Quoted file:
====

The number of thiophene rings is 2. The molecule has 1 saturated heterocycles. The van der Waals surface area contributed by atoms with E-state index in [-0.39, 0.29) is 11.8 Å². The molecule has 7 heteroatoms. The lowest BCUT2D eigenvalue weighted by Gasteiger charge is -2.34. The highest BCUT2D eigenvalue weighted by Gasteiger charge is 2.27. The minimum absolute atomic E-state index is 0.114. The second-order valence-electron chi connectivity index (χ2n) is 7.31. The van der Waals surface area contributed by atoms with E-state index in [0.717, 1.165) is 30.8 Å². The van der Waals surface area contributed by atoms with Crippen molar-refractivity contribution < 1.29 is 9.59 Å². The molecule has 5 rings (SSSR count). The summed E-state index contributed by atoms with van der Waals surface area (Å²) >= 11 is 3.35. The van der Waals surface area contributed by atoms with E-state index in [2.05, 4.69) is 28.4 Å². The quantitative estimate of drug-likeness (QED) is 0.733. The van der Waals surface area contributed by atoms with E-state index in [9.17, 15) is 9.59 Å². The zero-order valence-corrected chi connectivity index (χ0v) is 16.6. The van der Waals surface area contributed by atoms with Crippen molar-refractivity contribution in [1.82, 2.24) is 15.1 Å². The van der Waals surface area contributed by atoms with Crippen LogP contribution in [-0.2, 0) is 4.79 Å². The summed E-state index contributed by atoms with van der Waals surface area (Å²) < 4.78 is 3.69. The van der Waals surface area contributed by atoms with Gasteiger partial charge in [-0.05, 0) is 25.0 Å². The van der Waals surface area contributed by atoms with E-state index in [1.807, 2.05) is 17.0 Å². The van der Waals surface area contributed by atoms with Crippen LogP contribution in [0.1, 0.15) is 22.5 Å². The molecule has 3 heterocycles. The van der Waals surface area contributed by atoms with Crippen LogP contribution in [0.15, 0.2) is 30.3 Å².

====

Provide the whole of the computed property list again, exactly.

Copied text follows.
The number of thiophene rings is 2. The molecule has 1 saturated heterocycles. The van der Waals surface area contributed by atoms with E-state index in [-0.39, 0.29) is 11.8 Å². The molecule has 7 heteroatoms. The lowest BCUT2D eigenvalue weighted by Gasteiger charge is -2.34. The highest BCUT2D eigenvalue weighted by Gasteiger charge is 2.27. The minimum absolute atomic E-state index is 0.114. The second-order valence-electron chi connectivity index (χ2n) is 7.31. The van der Waals surface area contributed by atoms with E-state index in [0.717, 1.165) is 30.8 Å². The van der Waals surface area contributed by atoms with Crippen molar-refractivity contribution < 1.29 is 9.59 Å². The molecule has 5 rings (SSSR count). The summed E-state index contributed by atoms with van der Waals surface area (Å²) >= 11 is 3.35. The van der Waals surface area contributed by atoms with E-state index in [2.05, 4.69) is 28.4 Å². The quantitative estimate of drug-likeness (QED) is 0.733. The van der Waals surface area contributed by atoms with E-state index in [9.17, 15) is 9.59 Å². The zero-order valence-corrected chi connectivity index (χ0v) is 16.6. The van der Waals surface area contributed by atoms with Crippen molar-refractivity contribution in [1.82, 2.24) is 15.1 Å². The van der Waals surface area contributed by atoms with Crippen LogP contribution in [-0.2, 0) is 4.79 Å². The summed E-state index contributed by atoms with van der Waals surface area (Å²) < 4.78 is 3.69. The van der Waals surface area contributed by atoms with Gasteiger partial charge in [-0.05, 0) is 25.0 Å². The van der Waals surface area contributed by atoms with E-state index in [1.807, 2.05) is 17.0 Å². The van der Waals surface area contributed by atoms with Crippen LogP contribution in [0.1, 0.15) is 22.5 Å². The molecule has 3 heterocycles. The van der Waals surface area contributed by atoms with Crippen LogP contribution in [0.15, 0.2) is 30.3 Å².